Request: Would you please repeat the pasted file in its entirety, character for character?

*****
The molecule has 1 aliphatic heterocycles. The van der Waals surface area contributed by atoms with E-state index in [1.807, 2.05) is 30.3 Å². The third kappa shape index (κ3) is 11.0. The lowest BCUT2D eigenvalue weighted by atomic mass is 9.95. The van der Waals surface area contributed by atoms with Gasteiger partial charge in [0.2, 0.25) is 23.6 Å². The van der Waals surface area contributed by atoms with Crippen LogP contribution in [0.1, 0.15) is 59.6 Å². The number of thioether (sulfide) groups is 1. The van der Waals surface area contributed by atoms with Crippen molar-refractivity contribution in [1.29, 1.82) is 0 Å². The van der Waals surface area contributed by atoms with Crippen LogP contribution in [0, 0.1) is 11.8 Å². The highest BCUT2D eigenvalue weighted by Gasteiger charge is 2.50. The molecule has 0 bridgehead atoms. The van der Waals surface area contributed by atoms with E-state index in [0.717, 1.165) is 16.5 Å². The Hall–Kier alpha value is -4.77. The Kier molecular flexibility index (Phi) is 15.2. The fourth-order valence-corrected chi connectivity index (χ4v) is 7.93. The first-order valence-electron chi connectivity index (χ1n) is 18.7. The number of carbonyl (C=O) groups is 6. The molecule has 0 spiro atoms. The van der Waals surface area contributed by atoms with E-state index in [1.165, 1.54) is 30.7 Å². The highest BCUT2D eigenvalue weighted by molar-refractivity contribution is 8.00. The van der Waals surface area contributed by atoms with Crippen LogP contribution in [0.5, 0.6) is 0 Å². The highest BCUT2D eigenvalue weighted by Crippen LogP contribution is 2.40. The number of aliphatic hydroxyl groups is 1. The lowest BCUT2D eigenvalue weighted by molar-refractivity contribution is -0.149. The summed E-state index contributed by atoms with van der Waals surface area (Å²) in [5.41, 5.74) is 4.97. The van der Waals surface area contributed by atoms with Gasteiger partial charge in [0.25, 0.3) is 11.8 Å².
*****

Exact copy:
The molecule has 1 aliphatic heterocycles. The van der Waals surface area contributed by atoms with E-state index in [1.807, 2.05) is 30.3 Å². The third kappa shape index (κ3) is 11.0. The lowest BCUT2D eigenvalue weighted by atomic mass is 9.95. The van der Waals surface area contributed by atoms with Gasteiger partial charge in [0.2, 0.25) is 23.6 Å². The van der Waals surface area contributed by atoms with Crippen LogP contribution in [0.1, 0.15) is 59.6 Å². The number of thioether (sulfide) groups is 1. The van der Waals surface area contributed by atoms with Crippen molar-refractivity contribution in [1.29, 1.82) is 0 Å². The van der Waals surface area contributed by atoms with Crippen LogP contribution in [0, 0.1) is 11.8 Å². The highest BCUT2D eigenvalue weighted by Gasteiger charge is 2.50. The molecule has 0 bridgehead atoms. The van der Waals surface area contributed by atoms with E-state index in [0.717, 1.165) is 16.5 Å². The Hall–Kier alpha value is -4.77. The Kier molecular flexibility index (Phi) is 15.2. The fourth-order valence-corrected chi connectivity index (χ4v) is 7.93. The first-order valence-electron chi connectivity index (χ1n) is 18.7. The number of carbonyl (C=O) groups is 6. The molecule has 0 spiro atoms. The van der Waals surface area contributed by atoms with E-state index in [1.165, 1.54) is 30.7 Å². The highest BCUT2D eigenvalue weighted by molar-refractivity contribution is 8.00. The van der Waals surface area contributed by atoms with Crippen LogP contribution in [0.5, 0.6) is 0 Å². The highest BCUT2D eigenvalue weighted by Crippen LogP contribution is 2.40. The number of aliphatic hydroxyl groups is 1. The lowest BCUT2D eigenvalue weighted by molar-refractivity contribution is -0.149. The summed E-state index contributed by atoms with van der Waals surface area (Å²) in [5.41, 5.74) is 4.97. The van der Waals surface area contributed by atoms with Gasteiger partial charge in [0.25, 0.3) is 11.8 Å².